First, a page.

- With Mayo Clinic oncologist
Edward T. Creagan, M.D.read biographyclose window
Edward T. Creagan, M.D.Edward Creagan, M.D.
"The magic of the electronic village is transforming health information. The mouse and keyboard have extended the stethoscope to the 500 million people now online." — Dr. Edward Creagan
The power of the medium inspires Dr. Edward Creagan as he searches for ways to share Mayo Clinic's vast resources with the general public.
Dr. Creagan, a Newark, N.J., native, is board certified in internal medicine, medical oncology, and hospice medicine and palliative care. He has been with Mayo Clinic since 1973 and in 1999 was president of the staff of Mayo Clinic.
Dr. Creagan, a professor of medical oncology at Mayo Clinic College of Medicine, was honored in 1995 with the John and Roma Rouse Professor of Humanism in Medicine Award and in 1992 with the Distinguished Mayo Clinician Award, Mayo's highest recognition. He has been recognized with the American Cancer Society Professorship of Clinical Oncology.
He describes his areas of special interest as "wellness as a bio-psycho-social-spiritual-financial model" and fitness, mind-body connection, aging and burnout.
Dr. Creagan has been an associate medical editor with Mayo Clinic's health information websites and has edited publications and CD-ROMs and reviewed articles.
"We the team of (the website) provide reliable, easy-to-understand health and wellness information so that each of us can have productive, meaningful lives," he says.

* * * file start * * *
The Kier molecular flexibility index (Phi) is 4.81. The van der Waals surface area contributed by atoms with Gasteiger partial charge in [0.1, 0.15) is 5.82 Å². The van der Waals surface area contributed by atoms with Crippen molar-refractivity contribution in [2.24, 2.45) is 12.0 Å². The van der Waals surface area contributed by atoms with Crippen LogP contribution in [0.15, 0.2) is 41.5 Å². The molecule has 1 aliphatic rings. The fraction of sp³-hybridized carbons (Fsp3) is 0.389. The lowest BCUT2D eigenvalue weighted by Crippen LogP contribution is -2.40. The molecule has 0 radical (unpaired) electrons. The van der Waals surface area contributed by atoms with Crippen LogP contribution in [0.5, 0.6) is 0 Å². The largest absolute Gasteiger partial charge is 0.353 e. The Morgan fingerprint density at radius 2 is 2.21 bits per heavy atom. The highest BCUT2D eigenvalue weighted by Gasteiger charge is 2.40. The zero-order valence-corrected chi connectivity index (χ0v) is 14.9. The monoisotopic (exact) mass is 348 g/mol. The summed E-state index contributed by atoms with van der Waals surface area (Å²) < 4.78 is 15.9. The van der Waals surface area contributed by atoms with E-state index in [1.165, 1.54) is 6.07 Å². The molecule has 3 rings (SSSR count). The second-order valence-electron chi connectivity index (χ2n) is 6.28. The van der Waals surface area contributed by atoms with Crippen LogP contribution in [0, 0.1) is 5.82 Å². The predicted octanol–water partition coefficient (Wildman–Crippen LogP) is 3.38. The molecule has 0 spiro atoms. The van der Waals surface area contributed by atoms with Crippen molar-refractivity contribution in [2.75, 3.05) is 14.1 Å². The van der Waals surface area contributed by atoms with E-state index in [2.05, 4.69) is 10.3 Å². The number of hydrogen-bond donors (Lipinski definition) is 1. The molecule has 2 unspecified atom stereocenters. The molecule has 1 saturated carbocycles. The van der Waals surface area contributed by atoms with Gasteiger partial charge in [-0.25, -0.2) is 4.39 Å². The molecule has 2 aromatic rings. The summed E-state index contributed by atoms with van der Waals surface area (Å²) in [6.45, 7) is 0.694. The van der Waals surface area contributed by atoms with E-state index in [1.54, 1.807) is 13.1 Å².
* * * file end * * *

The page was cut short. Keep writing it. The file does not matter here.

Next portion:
- Coping with life's hard knocks
May 8, 2013
- Be open to solutions and silver linings
April 17, 2013
- Learned optimism
April 3, 2013
- Recognizing that life is unfair
March 20, 2013
- Your attitude affects your reality
March 6, 2013
Nov. 24, 2007
Dealing with the 'perfect storm'
By Edward T. Creagan, M.D.
The thoughtful and probing comments from members of our community address the issue of self-care in times of crisis and adversity. How about this situation — the "perfect storm" for stress and why we need to marshal resources for our own survival.
You are a middle-aged professional/homemaker with your own health issues in the midst of orchestrating the bewildering healthcare options for two elderly parents who have moved back to your home community. The situation is complicated by your own two teenagers.
This scenario portrays in vivid detail the challenges and opportunities for the "sandwich generation." These are the individuals ensnared between the needs of their aging parents, their own needs, and the needs of their emerging family.
First, the needs of the elderly. Even for those of us who are relatively fit and savvy, navigating the bewildering health care system can be daunting. The task is insurmountable for the elderly if they do not have an advocate to act on their behalf.
Second, the needs and challenges of teenagers are well known to most of us and that in and of itself is a full-time job. So, then, who takes care of us and how do we stay durable in dealing with these issues?
One wise woman in this predicament shared with me the importance of friends with whom she can share some of these challenges, the importance of a massage every several weeks to reduce the tension, and the importance of a spiritual dimension providing consolation and strength in time of chaos and adversity.
A year ago April, the Dalai Lama visited our institution and spoke to the issue of human suffering. I was particularly struck by a paraphrase of his comments: "How can we be expected to care for others if we do not care for ourselves."
His words certainly apply to each of us during our times of challenge and especially to those struggling and caught between the needs of parents, their own families and their own needs.
I would certainly appreciate the input of our survivors out there who are heroically dealing with this kind of "perfect storm."blog index Next page